The morning ended with a long address by Bishop William Lori of Bridgeport on the erosion of religious liberty in our beloved nation. He heads a new Ad Hoc Committee to help the Church in the US respond aggressively and effectively to this new reality.

Our agenda was indeed so light that the afternoon session came to an end approximately forty-five minutes before the scheduled conclusion. There just is not that much happening in our conference these days. We still managed to raise our assessment in support of the USCCB by three percent, however. One interesting matter which was dealt with in an introductory fashion this morning by Bishop Kevin Farrell of Dallas, chair of the Committee on National Collections, is a new document on how these collections should be treated by the dioceses. It may generate some lukewarm heat tomorrow when it is presented for final consideration. In Florida, it is true that the Diocese of St. Petersburg is the third largest diocese in the state (we used to be second) behind the Archdiocese of Miami and the Diocese of Orlando yet, in all but one collection, it raises and remits significantly more in the national collections than either of its two larger (arch)dioceses. One has to wonder and I have been wondering for fifteen and a half years now.

There was a general reception for the new Apostolic Nuncio to the United States following the conclusion of the afternoon session and Archbishop Dolan has invited me to join the Nuncio and a few others for dinner this evening. For this one member, the highlights of the sessions today were Archbishop Dolan’s talk and getting to know the Holy Father’s new representative to our country. Tomorrow we should be done by noon with our public business and executive session will begin and perhaps end tomorrow afternoon. These meetings use to consume three and one half days.

Finally, today is the anniversary of the death of my mentor and friend, Cardinal Joseph Bernardin of Chicago. He was a true “prince” of a man and I and this conference still miss him.  Those of you who were present for my ordination and installation as a bishop may recall that he preached the homily on that occasion although already in great discomfort from his cancer and broken ribs. Every year after the Chrism Mass, I replay the disc of his homily and remind myself that his counsel to me at the time was to always be myself in the service of others. He died fifteen years ago today, eight and one half months after being present in our Cathedral of St. Jude at the age of 68. Even in death he still suffers from occasional slings of outrageous revisionist history at the hands of some but the people of Chicago still love him in death.

All for now from the inner workings of the bishops’ conference on the banks of the Inner Harbor of Baltimore, the first diocese in the United States.




Wednesday, June 15th, 2011

My brother bishops trying to stay awake at times. Photo furtively taken by me.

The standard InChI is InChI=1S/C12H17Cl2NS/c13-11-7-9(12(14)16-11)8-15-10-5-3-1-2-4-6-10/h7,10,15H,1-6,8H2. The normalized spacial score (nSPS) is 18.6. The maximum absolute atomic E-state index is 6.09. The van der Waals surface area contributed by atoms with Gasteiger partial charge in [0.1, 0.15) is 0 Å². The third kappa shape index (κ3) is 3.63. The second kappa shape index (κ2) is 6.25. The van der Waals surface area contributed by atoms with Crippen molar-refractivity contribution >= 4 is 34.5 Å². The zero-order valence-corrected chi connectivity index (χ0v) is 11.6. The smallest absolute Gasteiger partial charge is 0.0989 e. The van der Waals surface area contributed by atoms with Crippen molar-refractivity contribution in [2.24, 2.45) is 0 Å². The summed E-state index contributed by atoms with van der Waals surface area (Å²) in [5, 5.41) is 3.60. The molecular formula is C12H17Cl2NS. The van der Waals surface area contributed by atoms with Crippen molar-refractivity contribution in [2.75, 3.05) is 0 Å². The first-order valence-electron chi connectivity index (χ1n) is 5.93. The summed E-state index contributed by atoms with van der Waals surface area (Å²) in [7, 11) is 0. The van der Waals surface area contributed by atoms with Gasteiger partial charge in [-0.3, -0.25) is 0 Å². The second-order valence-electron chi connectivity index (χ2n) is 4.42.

Today (Wednesday) is the first full day of the Spring meeting of the United States Conference of Bishops and we are in Seattle this year (Atlanta next year in June, then San Diego, then New Orleans). I had a ten hour meeting yesterday involving Catholic Relief Services and find that I am falling asleep around 830pm every night and waking up around 430am. I am not unhappy with that since I hope to somehow “trick” my b0dy into thinking it is still operating on Eastern Daylight Time for my return trip early on Friday morning (a 545am departure).

There are about 200 bishops present for the Spring meeting and the weather has been, well rainy, what else? We are not exactly meeting in Seattle but in a suburb called Bellevue which is the home of Microsoft. Lots of tall buildings, high end shopping stores, and not a McDonalds in sight. There is no view of Puget Sound to be had from Bellevue and no view of Mt. Ranier which has not been available since I arrived from any vantage point due to the very cloudy and overcast weather. So what else is there to do but sit in a meeting room, listen intently and look at one’s watch for the next break.

We passed a few items this morning which did not allow for amendments and listened to some oral reports. One of the more interesting was led by Cardinal Donald Wuerl, Archbishop of Washington, who has been appointed to work with communities of Episcopalians in the United States who wish as a congregation, including their priests, to come over to the Roman Catholic Church. Pope Benedict has reached out to these communities and their priests and will allow them to come into full communion, their priests to be ordained as deacons and priests and they can bring with them the treasured aspects of what is called the “Anglican Rite.” I listened with interest even though I know of no such movement of any parishes or communities in the Diocese of St. Petersburg wishing to come over.